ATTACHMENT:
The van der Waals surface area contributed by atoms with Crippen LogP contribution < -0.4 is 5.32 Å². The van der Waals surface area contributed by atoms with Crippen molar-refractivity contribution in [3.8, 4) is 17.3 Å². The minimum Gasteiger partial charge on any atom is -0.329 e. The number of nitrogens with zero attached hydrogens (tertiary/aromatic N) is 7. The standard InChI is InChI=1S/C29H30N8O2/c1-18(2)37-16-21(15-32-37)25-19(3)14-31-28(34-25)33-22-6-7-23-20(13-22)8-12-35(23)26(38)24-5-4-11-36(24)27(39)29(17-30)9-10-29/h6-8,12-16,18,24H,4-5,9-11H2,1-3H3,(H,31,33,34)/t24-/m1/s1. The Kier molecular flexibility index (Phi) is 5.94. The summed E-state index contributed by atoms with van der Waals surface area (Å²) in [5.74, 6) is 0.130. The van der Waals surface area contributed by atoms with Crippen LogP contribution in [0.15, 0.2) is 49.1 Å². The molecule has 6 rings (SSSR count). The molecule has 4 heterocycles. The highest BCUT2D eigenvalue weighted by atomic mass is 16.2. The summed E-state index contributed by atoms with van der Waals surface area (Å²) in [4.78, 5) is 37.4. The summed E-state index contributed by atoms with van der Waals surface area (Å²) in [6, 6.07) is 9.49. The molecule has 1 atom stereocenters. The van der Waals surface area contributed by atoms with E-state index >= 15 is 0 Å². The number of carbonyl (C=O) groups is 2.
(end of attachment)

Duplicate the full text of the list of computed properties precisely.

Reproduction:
The van der Waals surface area contributed by atoms with Crippen LogP contribution < -0.4 is 5.32 Å². The van der Waals surface area contributed by atoms with Crippen molar-refractivity contribution in [3.8, 4) is 17.3 Å². The minimum Gasteiger partial charge on any atom is -0.329 e. The number of nitrogens with zero attached hydrogens (tertiary/aromatic N) is 7. The standard InChI is InChI=1S/C29H30N8O2/c1-18(2)37-16-21(15-32-37)25-19(3)14-31-28(34-25)33-22-6-7-23-20(13-22)8-12-35(23)26(38)24-5-4-11-36(24)27(39)29(17-30)9-10-29/h6-8,12-16,18,24H,4-5,9-11H2,1-3H3,(H,31,33,34)/t24-/m1/s1. The Kier molecular flexibility index (Phi) is 5.94. The summed E-state index contributed by atoms with van der Waals surface area (Å²) in [5.74, 6) is 0.130. The van der Waals surface area contributed by atoms with Crippen LogP contribution in [0.15, 0.2) is 49.1 Å². The molecule has 6 rings (SSSR count). The molecule has 4 heterocycles. The highest BCUT2D eigenvalue weighted by atomic mass is 16.2. The summed E-state index contributed by atoms with van der Waals surface area (Å²) in [4.78, 5) is 37.4. The summed E-state index contributed by atoms with van der Waals surface area (Å²) in [6, 6.07) is 9.49. The molecule has 1 atom stereocenters. The van der Waals surface area contributed by atoms with E-state index >= 15 is 0 Å². The number of carbonyl (C=O) groups is 2.